That's actually what they do with the jails in many places.
Is crime dropping because of "tough on crime" or is it dropping because we phased out leaded gasoline?
There's no point in arguing with people like you, who think of poor people as poo. The only way your worldview could be redeemed is by experiencing poverty yourself.
Perhaps I should have emphasized progressive. It is very simple to collect a flat (regressive) tax at the point of sale. The store doesn't have the information to collect a progressive tax.
Never is too strong a word. Taxation does of course reduce people's buying power, but the numbers can be tweaked so that people can still buy houses and stuff while still funding government. There can be a progressive scheme if necessary, but the nature of wealth tax makes it already pretty progressive.
I want to know where you got this idea that taxes on consumption tend to be progressive. It's almost certainly regressive, unless you exempt the right mix of basic goods.
What counts as "consumption"? A poor person spends most eir money on rent, food, possibly car, and possibly cigarettes and booze.
A rich person invests a bunch, buys several million dollar houses, hires maids and gardeners to clean these houses, buys some cars, new electronics, and probably eats out a lot and goes to high-end concerts and travels the world.
A rich person spends a far higher percentage on capital goods and on employing people and only a small percentage on consumables. Also, you can't really tax consumption while traveling. The best you can do is tax the transportation, and tax rich tourists who come _here_
Who uses the nonrenewable resource? The company that digs it from the ground? The person who burns it? The company that converts it into a manufactured product? The person who buys the product? The person who throws it away?
You don't "consume" expensive toys like yachts. You invest in them. Or at least, that's what you will tell the IRS. If that won't fly, you form a company that buys yachts and you invest in the company.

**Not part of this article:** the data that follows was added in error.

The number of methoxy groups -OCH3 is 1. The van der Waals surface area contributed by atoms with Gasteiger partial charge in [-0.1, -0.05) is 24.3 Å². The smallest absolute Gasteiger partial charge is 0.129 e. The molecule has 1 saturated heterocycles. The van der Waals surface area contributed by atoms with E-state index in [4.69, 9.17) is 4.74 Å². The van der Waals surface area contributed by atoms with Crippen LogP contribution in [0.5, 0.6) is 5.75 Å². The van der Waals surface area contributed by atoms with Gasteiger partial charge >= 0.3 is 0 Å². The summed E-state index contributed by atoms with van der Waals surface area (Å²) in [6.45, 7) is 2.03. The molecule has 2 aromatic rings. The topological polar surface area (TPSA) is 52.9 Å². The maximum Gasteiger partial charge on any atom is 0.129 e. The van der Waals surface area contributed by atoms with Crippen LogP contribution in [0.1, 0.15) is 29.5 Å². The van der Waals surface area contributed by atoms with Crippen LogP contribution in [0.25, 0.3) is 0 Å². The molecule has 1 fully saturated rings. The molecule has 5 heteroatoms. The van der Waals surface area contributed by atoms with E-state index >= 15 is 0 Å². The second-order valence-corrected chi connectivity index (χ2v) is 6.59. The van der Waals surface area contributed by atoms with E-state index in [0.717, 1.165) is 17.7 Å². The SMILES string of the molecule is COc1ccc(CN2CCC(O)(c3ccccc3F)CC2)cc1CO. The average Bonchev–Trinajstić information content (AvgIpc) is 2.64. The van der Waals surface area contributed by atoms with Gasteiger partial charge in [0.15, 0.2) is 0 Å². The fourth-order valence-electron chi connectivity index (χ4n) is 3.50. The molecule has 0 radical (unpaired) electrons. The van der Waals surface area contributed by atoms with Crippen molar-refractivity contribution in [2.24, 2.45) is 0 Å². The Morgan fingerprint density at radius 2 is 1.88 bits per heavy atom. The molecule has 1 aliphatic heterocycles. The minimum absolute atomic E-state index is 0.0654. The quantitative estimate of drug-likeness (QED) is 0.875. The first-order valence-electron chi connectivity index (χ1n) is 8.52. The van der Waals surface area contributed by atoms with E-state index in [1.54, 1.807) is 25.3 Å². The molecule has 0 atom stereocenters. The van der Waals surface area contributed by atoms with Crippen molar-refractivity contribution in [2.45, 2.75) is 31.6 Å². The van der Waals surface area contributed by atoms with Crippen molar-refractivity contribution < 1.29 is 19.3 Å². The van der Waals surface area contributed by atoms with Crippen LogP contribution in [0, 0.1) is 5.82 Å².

Taxing consumption is stupid. It encourages people to save and hoard till the day they die, which defeats the purpose of money. The rich are the most capable of doing this, which big trust funds and investments. Also, the idea of a progressive consumption tax is mind-boggling. How can a sales tax be progressive? Right now, sales taxes are collected on point of sale, which is a flat (actually regressive) tax. Do you have to fill out everything you buy on some IRS form?
A better idea is to tax wealth. That will encourage people to spend, and drive the economy forward.
And we had a proof of concept for tokamaks in the 50s.
There are several aspects of this announcement which cause me to disregard it. First of all, there doesn't seem to be any journal article describing the work. I'm of the impression that science journalists are mostly full of shit and one must go to the primary sources to get any semblance of reality. Where are the technical documents?
The idea of a magnetic mirror is not new. For a state-of-the-art mirror system, take a look at the Gas Dynamic Trap. You see that it's mostly science and not hype. There's plenty of actual journal articles and technical documents. (With Lockheed, we are supposed to just take their word for it, based on their layman explanations to journalists?) Note that scientists working on GDT are much more modest about what is realistically attainable using this technology. A fusion reactor based on GDT technology would be 1km long [AA Ivanov and VV Prikhodko. PPCF 55 (2013) 063001], and so people look at it more as a neutron source for fusion material research than a viable reactor concept.
Lockheed spokespeople were making the claim that they could develop more quickly than tokamaks due to the small size of the system. Well, you know, first generation tokamaks were also pretty small. We have a good understanding of how reactor parameters will scale with size, and that's why ITER is so large. (The original plan for ITER was even larger, in order to guarantee ignition (fusion gain=infinity), but we have scaled back our ambitions to achieve a fusion gain of 10.)
Power != energy.
All else is not equal. If you didn't have solar panels up there, you could put some light-colored paint on the roof, which reflects much of the sunlight. Solar panels tend to be quite dark, and get quite hot since they aren't anywhere near 100% efficient.
What percentage of male calves become studs? Only some very lucky ones.
I think "vacuum" in the article means the Bose-Einstein condensate with no phonons, which is the analog to the true vacuum and not actually a vacuum.
Science isn't so clear cut. The question isn't settled yet, and probably won't be settled until we have a clear theory of quantum gravity.